Real-time heart rate entropy predicts the need for lifesaving interventions in trauma activation patients

J Trauma Acute Care Surg. 2013 Oct;75(4):607-12. doi: 10.1097/TA.0b013e31829bb991.


Background: Heart rate complexity (HRC), commonly described as a "new vital sign," has shown promise in predicting injury severity, but its use in clinical practice has been precluded by the absence of real-time data. This study was conducted to evaluate the utility of real-time, automated, instantaneous, hand-held heart rate entropy analysis in predicting the need for lifesaving interventions (LSIs). We hypothesized that real-time HRC would predict LSIs.

Methods: Prospective enrollment of patients who met criteria for trauma team activation was conducted at a Level I trauma center (September 2011 to February 2012). A novel, hand-held, portable device was used to measure HRC (by sample entropy) and time-domain heart rate variability continuously in real time for 2 hours after the moment of presentation. Electric impedance cardiography was used to determine cardiac output. Patients who received an LSI were compared with patients without any intervention (non-LSI). Multivariable analysis was performed to control for differences between the groups.

Results: Of 82 patients enrolled, 21 (26%) received 67 LSIs within 24 hours of hospital arrival. Initial systolic blood pressure was similar in both groups. LSI patients had a lower Glasgow Coma Scale (GCS) score (9.2 [5.1] vs. 14.9 [0.2], p < 0.0001). The mean (SD) HRC value on presentation was 0.8 (0.6) in the LSI group compared with 1.5 (0.6) in the non-LSI group (p < 0.0001). With the use of logistic regression, initial HRC was the only significant predictor of LSI. A cutoff value for HRC of 1.1 yields sensitivity, specificity, negative predictive value, and positive predictive value of 86%, 74%, 94%, and 53%, respectively, with an accuracy of 77% for predicting an LSI.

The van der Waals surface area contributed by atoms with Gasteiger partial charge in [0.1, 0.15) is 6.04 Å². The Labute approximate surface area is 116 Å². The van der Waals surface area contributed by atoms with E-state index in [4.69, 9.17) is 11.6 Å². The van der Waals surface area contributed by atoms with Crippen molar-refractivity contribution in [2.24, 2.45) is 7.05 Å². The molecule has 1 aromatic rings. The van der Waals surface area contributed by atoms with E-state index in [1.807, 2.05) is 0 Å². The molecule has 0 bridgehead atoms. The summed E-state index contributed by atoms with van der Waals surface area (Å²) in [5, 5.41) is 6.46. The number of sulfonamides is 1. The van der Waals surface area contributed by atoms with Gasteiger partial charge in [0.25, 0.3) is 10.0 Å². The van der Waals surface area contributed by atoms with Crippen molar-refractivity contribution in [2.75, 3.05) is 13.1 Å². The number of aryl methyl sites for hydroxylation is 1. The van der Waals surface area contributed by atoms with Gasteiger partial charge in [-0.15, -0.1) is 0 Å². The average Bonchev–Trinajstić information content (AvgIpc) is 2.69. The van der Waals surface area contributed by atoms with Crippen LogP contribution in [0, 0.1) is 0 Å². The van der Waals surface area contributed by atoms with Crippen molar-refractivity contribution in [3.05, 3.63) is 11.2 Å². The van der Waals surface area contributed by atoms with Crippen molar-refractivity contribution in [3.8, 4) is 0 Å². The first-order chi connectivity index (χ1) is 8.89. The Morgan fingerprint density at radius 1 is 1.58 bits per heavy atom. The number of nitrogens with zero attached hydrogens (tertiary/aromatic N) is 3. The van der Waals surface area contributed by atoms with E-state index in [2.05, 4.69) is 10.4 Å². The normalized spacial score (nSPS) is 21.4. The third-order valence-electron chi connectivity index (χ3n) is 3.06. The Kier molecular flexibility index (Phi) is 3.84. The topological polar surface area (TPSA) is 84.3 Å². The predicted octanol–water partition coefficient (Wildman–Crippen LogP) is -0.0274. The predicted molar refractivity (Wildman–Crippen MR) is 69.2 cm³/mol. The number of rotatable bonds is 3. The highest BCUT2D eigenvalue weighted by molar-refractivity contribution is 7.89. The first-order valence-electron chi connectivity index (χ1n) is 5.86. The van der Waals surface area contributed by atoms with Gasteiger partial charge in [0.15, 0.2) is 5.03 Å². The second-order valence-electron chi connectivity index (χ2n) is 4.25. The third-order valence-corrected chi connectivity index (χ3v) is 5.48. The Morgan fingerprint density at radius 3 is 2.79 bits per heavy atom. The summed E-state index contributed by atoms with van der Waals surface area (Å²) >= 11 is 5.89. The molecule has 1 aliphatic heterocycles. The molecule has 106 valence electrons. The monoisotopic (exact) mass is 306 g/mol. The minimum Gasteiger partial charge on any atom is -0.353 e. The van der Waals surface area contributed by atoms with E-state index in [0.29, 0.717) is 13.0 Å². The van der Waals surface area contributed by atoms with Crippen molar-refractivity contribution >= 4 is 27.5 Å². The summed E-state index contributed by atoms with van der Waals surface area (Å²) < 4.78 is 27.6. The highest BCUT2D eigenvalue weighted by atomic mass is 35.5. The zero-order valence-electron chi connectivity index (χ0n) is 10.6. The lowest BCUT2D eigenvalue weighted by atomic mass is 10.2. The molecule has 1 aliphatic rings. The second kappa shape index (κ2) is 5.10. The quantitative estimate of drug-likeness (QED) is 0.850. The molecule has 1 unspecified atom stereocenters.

Conclusion: Decreased HRC on hospital arrival is an independent predictor of the need for LSI in trauma activation patients. Real-time HRC may be a useful adjunct to standard vital signs monitoring and predicts LSIs.

Level of evidence: Prognostic and diagnostic study, level III.

MeSH terms

  • Adult
  • Advanced Cardiac Life Support*
  • Cardiac Output / physiology
  • Female
  • Glasgow Coma Scale
  • Heart Rate* / physiology
  • Humans
  • Injury Severity Score
  • Logistic Models
  • Male
  • Multivariate Analysis
  • Prospective Studies
  • Sensitivity and Specificity
  • Wounds and Injuries / physiopathology*
  • Wounds and Injuries / therapy